GASTROINTESTINAL FLU ON CAMPUS
12/13. GIANTS HIT BY NORWALK VIRUS: SEVEN PLAYERS
FORCED TO MISS GA
12/12. Salmonella cases linked to eatery
12/12. Mass poisoning
12/12. Troops in Kuwait treated for food poisoning
U.S. MILITARY IN KUWAIT SICKENED
products comprise strips,
generally containing 20
and databases. The API
range currently offers 16
products covering almost all bacterial
groups and over 550 different species.
This range is
updated regularly to allow identification of certain
which are becoming increasingly important
: Corynebacterium, Campylobacter,
Free Issue of Food Safety Magazine, Click
here to free subscription
GEORGIA AG. DEPT. FINDS ILLEGAL MINI-GEL CANDIES
12/13. L¡¯ABBAYE ST BENOIT
BRAND CHEESE may contain dangerous bacteria
12/13. INGLIS CENTURY FARM SWEET
CIDER may contain high levels of patulin
12/13. Jasper Products Issues Allergy
Alert on Undeclared Dairy Protein in Store Brand Soymilk
12/13. Jasper Products
Has Recalled Store Brand Soymilk Dec 13
12/13. Georgia Firm Has Recalled Chicken
12/13. Florida Firm Has Recalled Pork Sausage Products Dec 12
Florida Firm Recalls Pork Sausage Products For Possible Listeria Contamination
Georgia Firm Recalls Chicken For Possible Contamination With Plastic
ALLERGY ALERT - Undeclared sulphites in DURRA apricot paste
Alert: Undeclared Eggs in Bagels
12/12. Gotta Getta Bagel Has Recalled Extra
Large Challah" bagels Dec 12
12/12. Golden Dynasty Trading Has Recalled
"Gold Chinese Products Dried Plum" Dec 11
12/11. New Zealand: Dodgy
12/11. ALLERGY ALERT - Undeclared soy protein in B & A
12/11. Consumer Alert: Undeclared Sulfites in Dried Plum
Mon Chong Loong Trading Corp. Issues Allergy Alert on Undeclared Sulfites
Blooming Import Has Recalled PINEAPPLE TANGERINE CANDY Dec 11
12/11. Vigo Importing
Has Recalled ALESSI brand Sun Dried Tomatoes Dec 11
Codex Office "What's New" Page: Updated December 13, 2002
Update/Alert: Updated December 9, 2002
Improving the Recall Process
the Recall Process: Related Documents
Microbial Sampling of RTE Products for
FSIS Verification Testing Programs
Microbial Sampling of Ready to Eat (RTE)
Products for the FSIS Verification Testing Program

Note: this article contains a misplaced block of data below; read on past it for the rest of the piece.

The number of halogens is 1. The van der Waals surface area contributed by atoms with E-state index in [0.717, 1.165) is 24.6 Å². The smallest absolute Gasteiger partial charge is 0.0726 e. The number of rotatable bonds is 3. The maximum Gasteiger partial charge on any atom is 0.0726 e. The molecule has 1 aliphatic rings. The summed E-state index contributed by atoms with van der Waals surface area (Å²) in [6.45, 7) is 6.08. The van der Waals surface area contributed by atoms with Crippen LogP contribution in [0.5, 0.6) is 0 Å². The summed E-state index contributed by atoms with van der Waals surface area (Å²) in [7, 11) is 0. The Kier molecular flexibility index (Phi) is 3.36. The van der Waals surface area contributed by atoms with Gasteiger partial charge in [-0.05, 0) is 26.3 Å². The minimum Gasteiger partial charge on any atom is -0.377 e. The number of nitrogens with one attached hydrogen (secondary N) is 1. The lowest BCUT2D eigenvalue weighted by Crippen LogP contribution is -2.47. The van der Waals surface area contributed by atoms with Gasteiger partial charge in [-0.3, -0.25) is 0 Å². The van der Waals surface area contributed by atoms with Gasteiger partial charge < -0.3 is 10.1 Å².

OPPD (Policy) What's New
Page: Updated December 9, 2002
Ships' woes a boon to Biosafety
BY PATRICK DANNER
CLEANSER: Biosafety CEO Heinz Niedermaier, left, and President Kenneth Rush are
predicting sales of about $400,000 for the year. CANDACE WEST / Herald Staff.
The stomach virus
that's recently plagued cruise ships has caused headaches for cruise-line executives
and bellyaches for many of their passengers, but it's been anything but a nuisance
for Sunrise's Biosafety USA.
fledgling company has been supplying some of the cruise lines with Virkon, a white
powder with a lemon scent that when mixed with warm water acts as a cleanser and
kills 580 viruses, bacteria, fungi and spores,'' said Heinz J. Niedermaier, Biosafety's
chief executive. Besides stopping the Norwalk-like virus, Virkon prevents the
spread of smallpox, Hepatitis, salmonella and E. coli, according to Biosafety.
secured the rights to exclusively distribute the product, produced in the United
Kingdom by Antec International, in the United States in February. It wasn't until
August that Biosafety received its first shipment -- two 40-foot containers holding
a total of about 25 tons.
outbreaks of the serious stomach virus began infecting hundreds of cruise-ship
passengers last month, demand for Virkon took off. Disney Cruise Line and Holland
America Line, which both had to deal with sick passengers, used Virkon to clean
and disinfect ships. Ship workers scrubbed tables, chairs, railings and other